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  • E-Commerce Patent Blackmail --- You May Be Next!
    Copyright 2002, Bill Platt

    Over the last eight years, the promise of the Internet has been 
    to level the playing field between small businesses and major 
    corporations. 
    
    With a website, a small business could now sell their products 
    in the global market place without the overhead of additional 
    offices. To reap the benefits of e-commerce, one only needed 
    a website to attract and sell to customers, and one needed a 
    method to collect payments from their newly acquired customers. 
    
    Since the Internet is really just a network of computers, it 
    made perfect sense to merge electronic transfer of funds into 
    the website to simplify the purchasing process for the customer. 
    
    To date, the only real impediment to doing business online has 
    been the safety of the consumer's financial data. In March of 
    2002, this all changed. 
    
    Enter the U.S. Trademark and Patents Office. Over the last few 
    years, the USTPO has shown extreme ignorance of new Internet 
    technologies. The USPTO has approved some of the most ludicrous 
    patents to be presented to them.
    
    In 1997, AltaVista was granted a number of patents on search 
    engine technologies, even though search engine technology had 
    been in use as early as 1989.
    
    In 1999, Amazon was given a patent for "one-click purchasing."
    
    In 2001, McAfee was granted patents for "Auto-Downloading of 
    Software / Software as a Service (SaaS)", both of which had 
    been in use by others since before the creation of the global 
    Internet.
    
    In 2002, PanIP (Pangea Intellectual Properties L.L.C) of San 
    Diego, California entered the fray. They were granted two 
    patents: US Patent No 5,576,951 and US Patent No. 6,289,319. 
    The first patent covers the "use of graphical and textual 
    information on a video screen for the purposes of making a 
    sale." The second covers "accepting information to conduct 
    automatic financial transactions via a telephone line & 
    video screen."  
    
    Most Patent experts do not take these "junk patents" seriously 
    knowing full well that they will be overturned by the courts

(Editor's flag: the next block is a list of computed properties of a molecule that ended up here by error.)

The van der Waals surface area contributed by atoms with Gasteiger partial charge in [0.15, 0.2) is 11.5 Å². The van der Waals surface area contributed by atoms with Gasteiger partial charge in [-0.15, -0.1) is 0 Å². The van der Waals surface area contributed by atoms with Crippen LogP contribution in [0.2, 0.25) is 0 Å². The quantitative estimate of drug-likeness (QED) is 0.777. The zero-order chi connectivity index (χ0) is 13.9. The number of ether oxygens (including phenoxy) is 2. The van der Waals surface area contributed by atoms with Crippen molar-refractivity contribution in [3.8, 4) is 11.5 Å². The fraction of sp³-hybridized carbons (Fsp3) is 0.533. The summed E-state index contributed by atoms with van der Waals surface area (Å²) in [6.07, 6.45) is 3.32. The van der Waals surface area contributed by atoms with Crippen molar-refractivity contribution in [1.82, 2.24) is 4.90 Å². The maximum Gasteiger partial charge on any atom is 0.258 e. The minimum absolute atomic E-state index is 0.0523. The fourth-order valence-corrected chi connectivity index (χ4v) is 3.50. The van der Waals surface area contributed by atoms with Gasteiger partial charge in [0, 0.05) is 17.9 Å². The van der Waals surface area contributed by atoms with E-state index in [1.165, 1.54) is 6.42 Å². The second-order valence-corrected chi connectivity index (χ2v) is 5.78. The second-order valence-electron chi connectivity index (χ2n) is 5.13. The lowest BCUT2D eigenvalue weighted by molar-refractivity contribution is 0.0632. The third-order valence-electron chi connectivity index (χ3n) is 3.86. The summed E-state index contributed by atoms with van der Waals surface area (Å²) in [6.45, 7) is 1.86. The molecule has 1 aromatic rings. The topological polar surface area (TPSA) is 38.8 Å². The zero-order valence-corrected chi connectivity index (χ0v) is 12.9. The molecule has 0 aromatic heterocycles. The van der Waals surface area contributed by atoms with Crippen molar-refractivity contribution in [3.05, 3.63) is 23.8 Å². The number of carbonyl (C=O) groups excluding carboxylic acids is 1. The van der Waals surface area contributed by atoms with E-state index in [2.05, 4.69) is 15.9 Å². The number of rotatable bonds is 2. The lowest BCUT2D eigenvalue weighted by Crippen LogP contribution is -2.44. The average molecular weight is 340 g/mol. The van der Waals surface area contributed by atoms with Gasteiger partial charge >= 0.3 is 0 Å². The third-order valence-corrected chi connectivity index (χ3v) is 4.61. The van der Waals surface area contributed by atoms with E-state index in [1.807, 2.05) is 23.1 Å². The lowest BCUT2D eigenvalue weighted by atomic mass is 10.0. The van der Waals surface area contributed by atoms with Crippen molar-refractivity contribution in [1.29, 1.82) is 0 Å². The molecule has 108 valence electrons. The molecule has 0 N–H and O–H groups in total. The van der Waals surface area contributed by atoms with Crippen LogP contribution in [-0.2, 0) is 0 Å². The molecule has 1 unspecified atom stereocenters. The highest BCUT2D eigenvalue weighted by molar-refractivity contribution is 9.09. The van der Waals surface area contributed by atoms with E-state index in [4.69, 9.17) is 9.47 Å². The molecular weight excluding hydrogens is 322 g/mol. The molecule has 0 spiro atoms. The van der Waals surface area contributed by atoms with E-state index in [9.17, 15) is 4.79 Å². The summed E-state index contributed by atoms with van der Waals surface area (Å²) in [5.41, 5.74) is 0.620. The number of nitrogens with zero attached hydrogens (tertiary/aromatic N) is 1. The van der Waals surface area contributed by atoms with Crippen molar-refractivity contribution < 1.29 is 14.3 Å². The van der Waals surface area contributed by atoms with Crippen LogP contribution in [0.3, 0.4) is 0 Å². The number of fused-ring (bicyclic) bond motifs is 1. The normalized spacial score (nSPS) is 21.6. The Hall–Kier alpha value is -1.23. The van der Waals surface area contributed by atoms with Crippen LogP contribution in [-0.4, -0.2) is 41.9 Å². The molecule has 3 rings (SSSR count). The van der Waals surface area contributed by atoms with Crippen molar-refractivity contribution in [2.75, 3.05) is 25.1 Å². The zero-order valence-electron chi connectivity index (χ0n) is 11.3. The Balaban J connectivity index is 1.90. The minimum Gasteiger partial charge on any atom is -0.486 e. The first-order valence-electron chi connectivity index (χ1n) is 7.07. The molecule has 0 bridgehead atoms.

and other processes set up to police the system. However, John 
    D. Trudel, the Founder and Managing Director of The Trudel 
    Group, pointed out that "this nonsense raises the cost of 
    business, since it takes years and costs $1 million or so 
    to break these junk patents."
    
    Herein lies the difference in PanIP's strategy. Big corporations 
    who have deep pockets settle most "junk patents" in court. 
    Amazon took their initial challenge to their primary competitor, 
    BarnesandNoble.com. B&N had the resources to fight this "junk 
    patent", so they fought.
    
    PanIP has instead directed their attacks at small companies 
    who simply do not have the resources to fight! In fact, PanIP 
    has currently sued 50 small businesses with no end in sight.
    
    Timothy Beere, the owner of DeBrand Fine Chocolates, had to 
    make a choice when he found himself in the crosshairs of PanIP. 
    Tim said, "I had to make a decision. Pay them the $5000 they 
    were asking for something I didn't think they had a right to, 
    or Fight Back!" He went on to say, "It was clear that PanIP's 
    strategy counted on the notion that few, if any, of the 
    businesses would be willing fight back. I was!"
    
    Tim proceeded to contact the other companies that have been 
    sued by PanIP to build a consensus to stand up and fight. 
    Many have joined together in the fight starting the PanIP 
    Group Defense Fund, Inc. 
    
    In building his website (http://www.youmaybenext.com), Tim 
    said, "I knew if I could get this on the radar screen, people 
    would be as disgusted by it as I was." 

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    This article was originally written: November, 2002


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